UAE Ambassador Highlights Benefits of “Open Skies” Policy in Visit to Boeing Facility
October 5, 2017
CHARLESTON, SC, October 5, 2017 – Visiting Charleston-area Boeing employees who will build some of the more than 500 US-made airplanes ordered by UAE airlines, UAE Ambassador to the United States Yousef Al Otaiba highlighted the immense mutual benefits of the commercial aviation sector and of the UAE-US “Open Skies” aviation agreement to both countries.
“With more than 500 aircraft purchased or on order, UAE airlines continue to inject tens of billions of dollars into the US economy, helping to support hundreds of thousands American jobs into the next decade,” Ambassador Al Otaiba noted. “These same UAE airlines have also carried tens of millions of visitors to the United States, injecting billions more dollars into local communities and supporting hundreds of thousands of more US jobs in hospitality, retail, and domestic airlines.”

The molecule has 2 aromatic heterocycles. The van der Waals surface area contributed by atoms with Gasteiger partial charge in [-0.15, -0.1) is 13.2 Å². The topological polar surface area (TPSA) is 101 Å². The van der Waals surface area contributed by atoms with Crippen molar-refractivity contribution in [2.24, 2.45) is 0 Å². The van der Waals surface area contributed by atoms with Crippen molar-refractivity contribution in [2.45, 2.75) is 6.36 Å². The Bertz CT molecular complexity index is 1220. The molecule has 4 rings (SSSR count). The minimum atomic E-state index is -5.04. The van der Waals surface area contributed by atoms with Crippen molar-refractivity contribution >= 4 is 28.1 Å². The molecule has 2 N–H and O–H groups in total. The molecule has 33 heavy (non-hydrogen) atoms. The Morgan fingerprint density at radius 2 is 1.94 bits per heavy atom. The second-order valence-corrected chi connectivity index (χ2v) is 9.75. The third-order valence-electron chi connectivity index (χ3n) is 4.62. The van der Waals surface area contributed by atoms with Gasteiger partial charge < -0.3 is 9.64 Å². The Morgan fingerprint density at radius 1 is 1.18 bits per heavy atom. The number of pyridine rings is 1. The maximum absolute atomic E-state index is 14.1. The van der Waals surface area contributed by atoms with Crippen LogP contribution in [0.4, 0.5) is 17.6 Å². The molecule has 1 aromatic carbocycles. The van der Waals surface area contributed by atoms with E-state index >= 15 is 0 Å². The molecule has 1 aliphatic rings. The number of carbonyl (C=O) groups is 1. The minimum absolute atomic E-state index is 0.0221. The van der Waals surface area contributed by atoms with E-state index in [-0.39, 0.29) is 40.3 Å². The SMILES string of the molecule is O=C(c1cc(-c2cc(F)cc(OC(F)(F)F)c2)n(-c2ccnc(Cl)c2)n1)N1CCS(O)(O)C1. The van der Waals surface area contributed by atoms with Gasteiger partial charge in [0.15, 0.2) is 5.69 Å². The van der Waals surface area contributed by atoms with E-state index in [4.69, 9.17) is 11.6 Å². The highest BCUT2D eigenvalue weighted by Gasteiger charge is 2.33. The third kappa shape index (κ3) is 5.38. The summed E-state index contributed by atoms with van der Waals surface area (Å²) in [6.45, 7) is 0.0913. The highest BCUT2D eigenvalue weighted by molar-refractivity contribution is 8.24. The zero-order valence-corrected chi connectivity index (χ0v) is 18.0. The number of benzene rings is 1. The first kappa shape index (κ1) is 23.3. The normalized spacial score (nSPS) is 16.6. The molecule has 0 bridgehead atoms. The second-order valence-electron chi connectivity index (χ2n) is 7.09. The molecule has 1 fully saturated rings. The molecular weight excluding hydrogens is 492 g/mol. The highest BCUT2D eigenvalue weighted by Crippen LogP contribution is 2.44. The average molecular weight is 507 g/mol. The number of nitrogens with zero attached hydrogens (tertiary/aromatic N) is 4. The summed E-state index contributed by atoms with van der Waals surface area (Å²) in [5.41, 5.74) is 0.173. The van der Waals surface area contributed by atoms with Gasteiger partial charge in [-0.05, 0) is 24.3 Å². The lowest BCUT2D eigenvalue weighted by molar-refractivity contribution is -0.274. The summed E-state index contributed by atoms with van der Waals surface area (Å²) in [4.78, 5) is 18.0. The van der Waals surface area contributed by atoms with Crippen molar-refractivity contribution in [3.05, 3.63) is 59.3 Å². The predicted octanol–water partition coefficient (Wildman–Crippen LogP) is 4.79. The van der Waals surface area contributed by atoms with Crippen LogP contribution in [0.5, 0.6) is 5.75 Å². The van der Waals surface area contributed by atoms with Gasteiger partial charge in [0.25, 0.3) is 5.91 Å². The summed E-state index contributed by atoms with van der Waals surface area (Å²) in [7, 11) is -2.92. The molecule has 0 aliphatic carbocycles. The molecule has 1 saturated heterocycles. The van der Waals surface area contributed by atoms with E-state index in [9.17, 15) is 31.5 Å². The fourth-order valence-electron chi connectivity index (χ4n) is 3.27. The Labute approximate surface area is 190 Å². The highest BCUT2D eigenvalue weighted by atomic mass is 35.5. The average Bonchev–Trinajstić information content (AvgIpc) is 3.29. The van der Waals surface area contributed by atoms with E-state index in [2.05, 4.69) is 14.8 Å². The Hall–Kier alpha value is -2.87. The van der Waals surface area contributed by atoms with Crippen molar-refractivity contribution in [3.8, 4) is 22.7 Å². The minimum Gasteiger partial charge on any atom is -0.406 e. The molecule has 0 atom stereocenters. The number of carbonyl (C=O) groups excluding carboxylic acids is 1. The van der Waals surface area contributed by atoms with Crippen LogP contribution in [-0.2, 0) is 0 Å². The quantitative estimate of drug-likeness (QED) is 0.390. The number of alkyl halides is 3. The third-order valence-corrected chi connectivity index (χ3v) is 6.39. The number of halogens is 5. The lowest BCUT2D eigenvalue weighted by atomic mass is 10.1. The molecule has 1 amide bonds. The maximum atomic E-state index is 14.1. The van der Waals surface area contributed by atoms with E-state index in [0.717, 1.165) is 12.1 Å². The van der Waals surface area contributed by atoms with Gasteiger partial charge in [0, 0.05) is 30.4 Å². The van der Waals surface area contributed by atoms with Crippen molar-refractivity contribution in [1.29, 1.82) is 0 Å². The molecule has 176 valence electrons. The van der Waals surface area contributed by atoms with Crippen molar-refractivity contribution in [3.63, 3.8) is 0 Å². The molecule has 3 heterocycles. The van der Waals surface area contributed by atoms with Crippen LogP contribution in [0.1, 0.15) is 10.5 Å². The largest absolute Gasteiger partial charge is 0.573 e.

During his remarks, the Ambassador emphasized the importance of the UAE-US “Open Skies” aviation agreement that has enabled both countries to benefit, creating and supporting jobs in both the UAE and US. Ambassador Al Otaiba also underscored that commercial aviation represents the biggest share of the US’ $19 billion trade surplus with the UAE, the US’ third largest trade surplus globally.
“Simply put, without Open Skies, the full scope of Boeing’s business with UAE airlines – and the economic benefits realized by communities all across the US – would not be possible,” Ambassador Al Otaiba said. “The agreement works for everyone, and the aviation trade relationship is an essential part of the broader economic exchanges that connect the UAE and the US and promote our shared prosperity.”
For eight years in a row, the UAE has remained the largest export market in the Middle East region for the US. Bilateral trade between the UAE and US exceeded $25 billion in 2016.